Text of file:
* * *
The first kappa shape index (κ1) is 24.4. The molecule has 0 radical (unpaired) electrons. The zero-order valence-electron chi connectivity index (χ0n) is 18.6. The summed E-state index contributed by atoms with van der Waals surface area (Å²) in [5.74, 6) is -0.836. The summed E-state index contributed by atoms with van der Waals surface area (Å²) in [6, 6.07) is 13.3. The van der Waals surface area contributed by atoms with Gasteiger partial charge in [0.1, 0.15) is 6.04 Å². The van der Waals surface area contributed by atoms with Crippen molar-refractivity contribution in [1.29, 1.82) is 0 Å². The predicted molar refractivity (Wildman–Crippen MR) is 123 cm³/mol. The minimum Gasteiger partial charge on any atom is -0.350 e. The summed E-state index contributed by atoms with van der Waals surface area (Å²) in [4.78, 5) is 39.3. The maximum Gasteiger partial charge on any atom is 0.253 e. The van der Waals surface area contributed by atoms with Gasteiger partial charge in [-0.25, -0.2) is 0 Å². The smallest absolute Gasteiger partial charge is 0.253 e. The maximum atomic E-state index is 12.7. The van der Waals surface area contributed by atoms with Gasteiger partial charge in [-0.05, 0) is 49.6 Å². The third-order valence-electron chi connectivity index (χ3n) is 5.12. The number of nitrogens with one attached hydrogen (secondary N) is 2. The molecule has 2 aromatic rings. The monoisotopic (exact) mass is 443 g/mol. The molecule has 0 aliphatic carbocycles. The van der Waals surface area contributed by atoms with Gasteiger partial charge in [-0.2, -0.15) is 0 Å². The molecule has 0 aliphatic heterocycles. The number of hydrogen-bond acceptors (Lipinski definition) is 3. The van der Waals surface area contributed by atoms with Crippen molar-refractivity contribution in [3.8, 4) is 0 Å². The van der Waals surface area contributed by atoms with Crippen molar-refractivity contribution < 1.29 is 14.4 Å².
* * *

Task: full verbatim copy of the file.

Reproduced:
The first kappa shape index (κ1) is 24.4. The molecule has 0 radical (unpaired) electrons. The zero-order valence-electron chi connectivity index (χ0n) is 18.6. The summed E-state index contributed by atoms with van der Waals surface area (Å²) in [5.74, 6) is -0.836. The summed E-state index contributed by atoms with van der Waals surface area (Å²) in [6, 6.07) is 13.3. The van der Waals surface area contributed by atoms with Gasteiger partial charge in [0.1, 0.15) is 6.04 Å². The van der Waals surface area contributed by atoms with Crippen molar-refractivity contribution in [1.29, 1.82) is 0 Å². The predicted molar refractivity (Wildman–Crippen MR) is 123 cm³/mol. The minimum Gasteiger partial charge on any atom is -0.350 e. The summed E-state index contributed by atoms with van der Waals surface area (Å²) in [4.78, 5) is 39.3. The maximum Gasteiger partial charge on any atom is 0.253 e. The van der Waals surface area contributed by atoms with Gasteiger partial charge in [-0.25, -0.2) is 0 Å². The smallest absolute Gasteiger partial charge is 0.253 e. The maximum atomic E-state index is 12.7. The van der Waals surface area contributed by atoms with Gasteiger partial charge in [-0.05, 0) is 49.6 Å². The third-order valence-electron chi connectivity index (χ3n) is 5.12. The number of nitrogens with one attached hydrogen (secondary N) is 2. The molecule has 2 aromatic rings. The monoisotopic (exact) mass is 443 g/mol. The molecule has 0 aliphatic carbocycles. The van der Waals surface area contributed by atoms with Gasteiger partial charge in [-0.2, -0.15) is 0 Å². The molecule has 0 aliphatic heterocycles. The number of hydrogen-bond acceptors (Lipinski definition) is 3. The van der Waals surface area contributed by atoms with Crippen molar-refractivity contribution in [3.8, 4) is 0 Å². The van der Waals surface area contributed by atoms with Crippen molar-refractivity contribution < 1.29 is 14.4 Å².